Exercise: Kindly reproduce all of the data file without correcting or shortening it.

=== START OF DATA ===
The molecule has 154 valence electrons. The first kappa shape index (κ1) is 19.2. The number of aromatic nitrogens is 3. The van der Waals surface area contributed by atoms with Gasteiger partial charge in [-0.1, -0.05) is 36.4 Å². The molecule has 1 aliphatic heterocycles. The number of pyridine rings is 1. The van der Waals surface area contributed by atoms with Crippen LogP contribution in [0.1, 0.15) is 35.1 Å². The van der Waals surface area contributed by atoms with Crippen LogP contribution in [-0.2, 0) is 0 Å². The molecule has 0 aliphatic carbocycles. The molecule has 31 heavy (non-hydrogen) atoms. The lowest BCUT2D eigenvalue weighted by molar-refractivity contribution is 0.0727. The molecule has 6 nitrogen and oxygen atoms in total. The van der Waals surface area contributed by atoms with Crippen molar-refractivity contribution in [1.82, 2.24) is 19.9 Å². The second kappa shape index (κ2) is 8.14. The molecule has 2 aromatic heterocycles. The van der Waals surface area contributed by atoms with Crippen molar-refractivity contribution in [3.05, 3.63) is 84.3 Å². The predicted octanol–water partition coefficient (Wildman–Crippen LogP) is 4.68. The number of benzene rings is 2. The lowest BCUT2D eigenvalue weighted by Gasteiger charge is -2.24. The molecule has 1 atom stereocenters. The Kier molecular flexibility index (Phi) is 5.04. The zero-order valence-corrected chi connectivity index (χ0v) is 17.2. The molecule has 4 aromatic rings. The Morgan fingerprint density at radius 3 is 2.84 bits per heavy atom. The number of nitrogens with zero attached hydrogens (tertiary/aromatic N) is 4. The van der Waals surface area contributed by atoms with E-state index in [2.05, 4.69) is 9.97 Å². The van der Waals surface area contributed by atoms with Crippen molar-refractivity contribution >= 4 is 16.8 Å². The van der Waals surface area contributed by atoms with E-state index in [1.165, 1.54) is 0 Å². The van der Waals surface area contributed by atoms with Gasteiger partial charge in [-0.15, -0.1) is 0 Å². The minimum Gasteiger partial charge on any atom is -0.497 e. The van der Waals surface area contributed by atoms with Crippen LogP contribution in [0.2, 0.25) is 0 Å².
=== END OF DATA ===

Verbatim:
The molecule has 154 valence electrons. The first kappa shape index (κ1) is 19.2. The number of aromatic nitrogens is 3. The van der Waals surface area contributed by atoms with Gasteiger partial charge in [-0.1, -0.05) is 36.4 Å². The molecule has 1 aliphatic heterocycles. The number of pyridine rings is 1. The van der Waals surface area contributed by atoms with Crippen LogP contribution in [0.1, 0.15) is 35.1 Å². The van der Waals surface area contributed by atoms with Crippen LogP contribution in [-0.2, 0) is 0 Å². The molecule has 0 aliphatic carbocycles. The molecule has 31 heavy (non-hydrogen) atoms. The lowest BCUT2D eigenvalue weighted by molar-refractivity contribution is 0.0727. The molecule has 6 nitrogen and oxygen atoms in total. The van der Waals surface area contributed by atoms with Crippen molar-refractivity contribution in [1.82, 2.24) is 19.9 Å². The second kappa shape index (κ2) is 8.14. The molecule has 2 aromatic heterocycles. The van der Waals surface area contributed by atoms with Crippen molar-refractivity contribution in [3.05, 3.63) is 84.3 Å². The predicted octanol–water partition coefficient (Wildman–Crippen LogP) is 4.68. The number of benzene rings is 2. The lowest BCUT2D eigenvalue weighted by Gasteiger charge is -2.24. The molecule has 1 atom stereocenters. The Kier molecular flexibility index (Phi) is 5.04. The zero-order valence-corrected chi connectivity index (χ0v) is 17.2. The molecule has 4 aromatic rings. The Morgan fingerprint density at radius 3 is 2.84 bits per heavy atom. The number of nitrogens with zero attached hydrogens (tertiary/aromatic N) is 4. The van der Waals surface area contributed by atoms with E-state index in [2.05, 4.69) is 9.97 Å². The van der Waals surface area contributed by atoms with Crippen molar-refractivity contribution >= 4 is 16.8 Å². The van der Waals surface area contributed by atoms with E-state index in [1.165, 1.54) is 0 Å². The van der Waals surface area contributed by atoms with Gasteiger partial charge in [-0.15, -0.1) is 0 Å². The minimum Gasteiger partial charge on any atom is -0.497 e. The van der Waals surface area contributed by atoms with Crippen LogP contribution in [0.2, 0.25) is 0 Å².